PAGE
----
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I hear the sentence from the song『星のかがやきよ ZARD』

君だけは変わらないでいて欲しい

I think there are 2 ways to interpret it:

  1. I only want you to remain unchanged. (The person whom I want to remain unchanged is only you.)
  2. I want that only you remain unchanged. (I want that the person who remain unchanged is only you).

There is slight difference between them. In 1, "only" is associated with "want", which indicates: maybe other people will change, but I don't care.
However, in 2, "only" is associated with to "remain unchanged", which indicates: I want you remain unchanged and I want others to change.

That's to say, whether だけ in the sentence is associated with 欲しい or 変わらない will lead to different interpretations.

Considering the context, I think the first interpretion is correct. But does the second also make sence if we only consider the meaning of the single sentence?

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  • I can't explain the logic, but 君だけ変わらないでいてほしい can mean #2, while the original one cannot.
    – rk03
    Oct 6, 2023 at 16:42
  • @rk03 Maybe が will make だけ to associate with 変わらない which is closer, while は makes it to associate with the farther 欲しい?
    – shepherd
    Oct 7, 2023 at 3:50
  • @shepherd が doesn't affect だけ. だけ is bound to 君. が works on the noun phrase 君だけ.
    – A.Ellett
    Oct 7, 2023 at 3:56
  • @A.Ellett Yes, but the association I said is just the difference to understand the sentence: 君だけが(変わらないでいて欲しい) or (君だけが変わらないでいて)欲しい
    – shepherd
    Oct 7, 2023 at 4:02
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    @shepherd Considering 君だけが変わらないでいる and 君だけは変わらないでいる mean basically same thing (both implying "all others have changed"), your model seems reasonable. (君だけが変わらないでいる)+ほしい 君だけは(変わらないでいる+ほしい). And as an answer to your original question, the sentence you presented is employed only to express #1 in any context as far as I can imagine.
    – rk03
    Oct 7, 2023 at 4:38

1 Answer 1

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This can't be #2. The sentence isn't constructed correctly for that. #2 would have to be rendered along the lines of (if sticking with the current word choice)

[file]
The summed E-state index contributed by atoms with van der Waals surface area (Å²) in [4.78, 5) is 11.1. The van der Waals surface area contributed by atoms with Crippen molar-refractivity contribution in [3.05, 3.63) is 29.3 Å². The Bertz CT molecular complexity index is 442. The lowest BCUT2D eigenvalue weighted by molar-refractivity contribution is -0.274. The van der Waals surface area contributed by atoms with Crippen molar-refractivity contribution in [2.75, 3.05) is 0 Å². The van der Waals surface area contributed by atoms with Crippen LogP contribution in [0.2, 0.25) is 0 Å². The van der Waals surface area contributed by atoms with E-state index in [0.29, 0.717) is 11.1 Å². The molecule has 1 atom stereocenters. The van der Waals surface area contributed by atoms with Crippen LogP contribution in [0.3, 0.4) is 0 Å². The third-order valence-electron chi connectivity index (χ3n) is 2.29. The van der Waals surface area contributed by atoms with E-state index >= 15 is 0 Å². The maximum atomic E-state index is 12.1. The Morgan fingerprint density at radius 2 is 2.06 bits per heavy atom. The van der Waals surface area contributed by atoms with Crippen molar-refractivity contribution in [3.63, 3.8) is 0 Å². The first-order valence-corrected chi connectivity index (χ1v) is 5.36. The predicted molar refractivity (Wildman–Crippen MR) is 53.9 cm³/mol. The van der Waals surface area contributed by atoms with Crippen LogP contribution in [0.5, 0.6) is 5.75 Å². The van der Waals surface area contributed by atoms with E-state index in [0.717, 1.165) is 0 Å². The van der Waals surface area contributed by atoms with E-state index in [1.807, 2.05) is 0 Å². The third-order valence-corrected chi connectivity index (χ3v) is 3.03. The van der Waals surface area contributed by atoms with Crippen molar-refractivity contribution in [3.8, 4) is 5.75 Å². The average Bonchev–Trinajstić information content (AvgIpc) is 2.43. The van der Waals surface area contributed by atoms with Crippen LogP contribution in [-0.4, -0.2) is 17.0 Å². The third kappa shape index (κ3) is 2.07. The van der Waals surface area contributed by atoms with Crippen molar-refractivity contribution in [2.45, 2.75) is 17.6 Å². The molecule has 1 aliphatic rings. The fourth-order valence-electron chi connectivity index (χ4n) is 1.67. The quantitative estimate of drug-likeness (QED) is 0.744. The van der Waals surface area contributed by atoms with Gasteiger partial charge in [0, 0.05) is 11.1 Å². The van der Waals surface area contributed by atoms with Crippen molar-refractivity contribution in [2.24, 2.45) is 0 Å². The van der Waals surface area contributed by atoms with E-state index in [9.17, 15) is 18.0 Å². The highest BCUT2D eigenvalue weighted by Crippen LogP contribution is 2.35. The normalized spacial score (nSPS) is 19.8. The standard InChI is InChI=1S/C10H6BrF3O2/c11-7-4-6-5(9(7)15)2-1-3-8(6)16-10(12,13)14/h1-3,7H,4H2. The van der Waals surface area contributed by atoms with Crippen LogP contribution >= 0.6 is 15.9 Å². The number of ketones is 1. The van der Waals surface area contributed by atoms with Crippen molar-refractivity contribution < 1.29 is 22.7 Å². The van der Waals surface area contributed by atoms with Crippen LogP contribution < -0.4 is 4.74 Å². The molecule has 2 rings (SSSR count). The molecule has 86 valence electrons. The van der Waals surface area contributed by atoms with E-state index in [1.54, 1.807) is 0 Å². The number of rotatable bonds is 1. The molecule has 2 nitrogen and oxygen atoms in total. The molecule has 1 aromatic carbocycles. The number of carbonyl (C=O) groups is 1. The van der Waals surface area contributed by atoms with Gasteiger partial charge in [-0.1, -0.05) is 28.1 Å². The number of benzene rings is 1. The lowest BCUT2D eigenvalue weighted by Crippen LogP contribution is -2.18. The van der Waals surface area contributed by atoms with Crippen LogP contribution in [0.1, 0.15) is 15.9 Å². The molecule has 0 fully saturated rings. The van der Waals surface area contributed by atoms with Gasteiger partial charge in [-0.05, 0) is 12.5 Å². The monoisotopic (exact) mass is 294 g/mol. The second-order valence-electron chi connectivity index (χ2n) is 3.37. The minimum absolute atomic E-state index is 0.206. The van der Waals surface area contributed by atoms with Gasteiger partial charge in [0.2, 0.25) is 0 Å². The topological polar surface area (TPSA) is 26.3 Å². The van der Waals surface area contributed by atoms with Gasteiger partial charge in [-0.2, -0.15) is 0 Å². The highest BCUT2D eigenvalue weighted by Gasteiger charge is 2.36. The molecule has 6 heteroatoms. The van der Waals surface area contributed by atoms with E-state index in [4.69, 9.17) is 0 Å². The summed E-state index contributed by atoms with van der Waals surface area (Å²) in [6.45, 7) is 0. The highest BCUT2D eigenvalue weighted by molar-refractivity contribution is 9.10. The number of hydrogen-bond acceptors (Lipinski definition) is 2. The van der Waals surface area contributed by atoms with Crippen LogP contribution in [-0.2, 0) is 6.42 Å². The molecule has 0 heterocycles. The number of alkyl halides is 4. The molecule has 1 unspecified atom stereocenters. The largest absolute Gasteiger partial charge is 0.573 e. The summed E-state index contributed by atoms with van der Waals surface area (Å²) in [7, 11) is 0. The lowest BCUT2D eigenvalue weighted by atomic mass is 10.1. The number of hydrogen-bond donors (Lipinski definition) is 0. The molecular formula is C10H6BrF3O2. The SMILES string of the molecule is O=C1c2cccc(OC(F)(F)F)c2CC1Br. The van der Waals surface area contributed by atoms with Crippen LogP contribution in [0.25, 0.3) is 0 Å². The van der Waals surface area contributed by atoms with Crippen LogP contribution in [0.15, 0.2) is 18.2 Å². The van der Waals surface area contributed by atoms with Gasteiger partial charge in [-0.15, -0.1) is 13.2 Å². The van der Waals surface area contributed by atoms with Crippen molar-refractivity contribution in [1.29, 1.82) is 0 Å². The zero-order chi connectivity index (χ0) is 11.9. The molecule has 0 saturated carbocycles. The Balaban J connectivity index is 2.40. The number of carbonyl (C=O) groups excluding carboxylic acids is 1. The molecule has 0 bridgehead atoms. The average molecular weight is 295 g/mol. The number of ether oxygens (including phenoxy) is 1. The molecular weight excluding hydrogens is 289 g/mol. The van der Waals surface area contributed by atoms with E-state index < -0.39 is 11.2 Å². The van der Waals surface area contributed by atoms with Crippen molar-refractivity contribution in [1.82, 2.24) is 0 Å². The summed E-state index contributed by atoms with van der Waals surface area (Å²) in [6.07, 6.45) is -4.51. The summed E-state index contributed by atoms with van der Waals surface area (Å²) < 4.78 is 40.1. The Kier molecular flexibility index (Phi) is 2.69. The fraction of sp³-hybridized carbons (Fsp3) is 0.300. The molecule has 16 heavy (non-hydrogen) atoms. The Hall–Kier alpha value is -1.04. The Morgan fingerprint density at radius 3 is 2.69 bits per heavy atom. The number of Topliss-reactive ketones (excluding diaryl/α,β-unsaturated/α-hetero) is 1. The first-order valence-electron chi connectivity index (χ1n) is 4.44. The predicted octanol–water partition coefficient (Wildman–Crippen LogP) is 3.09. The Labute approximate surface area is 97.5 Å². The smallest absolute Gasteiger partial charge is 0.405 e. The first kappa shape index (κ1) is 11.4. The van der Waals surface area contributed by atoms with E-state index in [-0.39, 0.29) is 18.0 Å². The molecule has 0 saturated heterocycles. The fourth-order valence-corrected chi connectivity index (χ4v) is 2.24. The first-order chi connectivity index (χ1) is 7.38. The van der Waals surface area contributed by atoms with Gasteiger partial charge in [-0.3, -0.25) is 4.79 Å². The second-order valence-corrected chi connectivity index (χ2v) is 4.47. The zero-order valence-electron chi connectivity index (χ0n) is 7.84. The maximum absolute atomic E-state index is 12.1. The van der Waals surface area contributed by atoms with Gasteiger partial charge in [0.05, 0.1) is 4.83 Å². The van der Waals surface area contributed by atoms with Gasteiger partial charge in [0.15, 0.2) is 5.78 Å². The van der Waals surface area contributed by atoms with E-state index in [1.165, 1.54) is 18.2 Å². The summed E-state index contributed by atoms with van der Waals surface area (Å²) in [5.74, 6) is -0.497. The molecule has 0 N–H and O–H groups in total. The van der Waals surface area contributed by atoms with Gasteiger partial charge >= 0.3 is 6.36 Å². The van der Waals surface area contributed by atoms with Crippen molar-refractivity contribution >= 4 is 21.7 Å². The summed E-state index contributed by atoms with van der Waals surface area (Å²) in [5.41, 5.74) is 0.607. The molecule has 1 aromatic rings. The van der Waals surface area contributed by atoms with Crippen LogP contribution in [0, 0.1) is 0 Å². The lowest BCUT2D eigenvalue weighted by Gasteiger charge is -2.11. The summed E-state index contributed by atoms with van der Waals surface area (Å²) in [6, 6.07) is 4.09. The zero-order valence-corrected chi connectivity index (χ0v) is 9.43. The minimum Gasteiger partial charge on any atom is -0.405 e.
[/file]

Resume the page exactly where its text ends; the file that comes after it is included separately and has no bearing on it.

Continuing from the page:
変わらない君がほしい

And it seems to me that 君がほしい sounds overly sexual.

ほしい expresses a desire, not a wish. If you would want to express a wish you need to use ねがいor のぞみ. Neither of those ideas are in the provided sentence.

I'm not sure about your sentence #1. The subject of the sentence is "I". We know that because of the form of ほしい. The structure of てほしい expresses the speaker's desire that someone do something for them.

So, I would suggest rendering this sentence as

I want you alone to [remain] unchanged.

"remain" here is my attempt to capture what's happening with 変わらないでいる. But no where in this sentence is the idea of "never" expressed (though certainly suggested).

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  • Thanks! I have edited my question using your suggestion. So you are saying: だけ in the original sentence is associated with 欲しい but not 変わらない, right?
    – shepherd
    Oct 7, 2023 at 3:46
  • だけ isn't associated with either 欲しい or 変わらない. だけ is associated with 君. The question is then who wants? And, who doesn't change? I want. You don't change. In fact, ONLY YOU don't change. That you don't change is what I want.
    – A.Ellett
    Oct 7, 2023 at 3:53
  • Sorry, I think you didn't get my points. the single sentence "only you don't change" indicates "other people will change", so if you say "That only you don't change is what I want", it means #2 in my question, which indicates "I want other people to change".
    – shepherd
    Oct 7, 2023 at 3:58
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    A most natural interpretation of the phrase in question is Other ones may or may not change, but I want at least you to remain unchanged. In terms of the speaker's wishing, it says nothing about other ones.
    – sundowner
    Oct 8, 2023 at 9:03
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    As for 君だけは変わらないでいる, it is the same. It is rather 君だけが変わらないでいる that means Everything else changed but you remain the same. That should be understandable (mostly) from は and が difference What's the difference between wa (は) and ga (が)?%e3%81%af-and-ga-%e3%81%8c?noredirect=1&lq=1
    – sundowner
    Oct 8, 2023 at 9:05

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